On the 24th September, Chancellor Rishi Sunak MP outlined additional Government COVID Business Support Measures.

These aim to provide certainty for businesses and workers impacted by Coronavirus across the UK. This is especially important now, in the run up to the winter period.

Keep reading for the:

  • Key measures announced
  • Our HR advice on how to interpret and or implement them in your business

Job Support Scheme (JSS)

A new Job Support Scheme will be introduced on the 1st November and run for 6 months.

This will protect viable jobs in businesses facing lower demand over the winter months due to COVID-19. Under the scheme, the government will contribute towards the wages of employees. These employees are, as a result of the reduction in demand, working fewer than normal hours.

Employers will continue to pay the wages of staff for the hours they work. However, for the hours not worked, the government and the employer will each pay one third of their equivalent salary.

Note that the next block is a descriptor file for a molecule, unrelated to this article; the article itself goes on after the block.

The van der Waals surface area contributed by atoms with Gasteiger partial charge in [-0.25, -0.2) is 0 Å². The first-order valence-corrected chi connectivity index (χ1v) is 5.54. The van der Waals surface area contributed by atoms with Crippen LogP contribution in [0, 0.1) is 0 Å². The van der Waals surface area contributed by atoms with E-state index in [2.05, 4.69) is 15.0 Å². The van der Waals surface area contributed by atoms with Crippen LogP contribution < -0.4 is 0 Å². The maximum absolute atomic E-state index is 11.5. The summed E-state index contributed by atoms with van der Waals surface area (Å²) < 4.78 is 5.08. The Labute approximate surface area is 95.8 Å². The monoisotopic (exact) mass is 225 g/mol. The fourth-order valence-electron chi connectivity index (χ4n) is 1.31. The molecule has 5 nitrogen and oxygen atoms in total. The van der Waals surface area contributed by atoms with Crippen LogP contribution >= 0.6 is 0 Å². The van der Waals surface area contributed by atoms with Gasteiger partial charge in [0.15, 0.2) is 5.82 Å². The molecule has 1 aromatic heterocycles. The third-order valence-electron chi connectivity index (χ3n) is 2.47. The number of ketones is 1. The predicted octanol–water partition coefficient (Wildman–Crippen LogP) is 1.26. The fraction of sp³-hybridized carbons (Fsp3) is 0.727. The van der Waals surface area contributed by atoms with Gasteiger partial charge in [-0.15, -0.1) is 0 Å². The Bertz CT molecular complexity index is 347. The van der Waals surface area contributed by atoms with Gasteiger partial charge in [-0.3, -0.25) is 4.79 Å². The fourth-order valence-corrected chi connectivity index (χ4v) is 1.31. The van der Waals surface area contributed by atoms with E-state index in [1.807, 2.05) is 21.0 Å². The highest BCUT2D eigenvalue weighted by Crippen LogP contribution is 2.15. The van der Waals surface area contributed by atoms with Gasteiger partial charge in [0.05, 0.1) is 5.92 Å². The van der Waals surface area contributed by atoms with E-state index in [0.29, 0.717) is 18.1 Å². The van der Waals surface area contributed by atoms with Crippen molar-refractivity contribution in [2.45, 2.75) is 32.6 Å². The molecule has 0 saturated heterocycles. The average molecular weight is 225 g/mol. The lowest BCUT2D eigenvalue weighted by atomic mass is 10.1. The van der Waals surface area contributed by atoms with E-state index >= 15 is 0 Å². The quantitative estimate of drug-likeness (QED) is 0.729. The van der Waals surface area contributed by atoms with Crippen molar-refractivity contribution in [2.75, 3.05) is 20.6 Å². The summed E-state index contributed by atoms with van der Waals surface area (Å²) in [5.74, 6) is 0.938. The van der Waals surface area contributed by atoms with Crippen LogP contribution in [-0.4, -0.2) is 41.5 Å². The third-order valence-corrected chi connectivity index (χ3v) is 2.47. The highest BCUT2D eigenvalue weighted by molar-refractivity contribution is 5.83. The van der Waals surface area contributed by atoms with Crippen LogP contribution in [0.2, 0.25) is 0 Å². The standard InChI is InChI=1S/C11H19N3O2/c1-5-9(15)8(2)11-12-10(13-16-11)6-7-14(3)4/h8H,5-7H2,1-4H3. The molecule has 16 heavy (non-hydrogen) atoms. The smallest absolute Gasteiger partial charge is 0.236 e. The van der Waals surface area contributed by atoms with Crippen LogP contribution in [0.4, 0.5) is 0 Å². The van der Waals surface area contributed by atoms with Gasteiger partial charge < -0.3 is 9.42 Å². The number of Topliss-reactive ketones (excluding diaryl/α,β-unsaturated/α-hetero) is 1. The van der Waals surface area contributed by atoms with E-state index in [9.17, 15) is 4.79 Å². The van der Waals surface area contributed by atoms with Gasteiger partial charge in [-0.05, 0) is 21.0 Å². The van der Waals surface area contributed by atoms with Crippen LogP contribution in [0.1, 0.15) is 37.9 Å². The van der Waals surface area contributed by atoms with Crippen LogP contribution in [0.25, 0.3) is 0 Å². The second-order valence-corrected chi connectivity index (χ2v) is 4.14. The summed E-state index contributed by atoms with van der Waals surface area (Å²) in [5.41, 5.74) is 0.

In order to support only viable jobs, employees must be working at least 33% of their usual hours. The level of the JSS grant will be calculated based on employee’s usual salary, capped at £697.92 per month.

The JSS will be open to businesses across the UK even if they have not previously used the furlough scheme. Further guidance will be published in due course.

JSS Grant payments will be made in arrears, reimbursing the employer for the Government’s contribution. The grant will not cover Class 1 employer NICs or pension contributions. These contributions will remain payable by the employer.

Claims can be made online from December 2020 and reimbursement will be made monthly.

What is a ‘viable job’ under the JSS?

The Government has further clarified this term as “capable of working successfully; feasible”.

So, in the current climate, a viable job is one which is not currently at risk of redundancy. It cannot therefore be used to support anyone who has been handed a redundancy notice.

What do you need to do to take advantage of the JSS?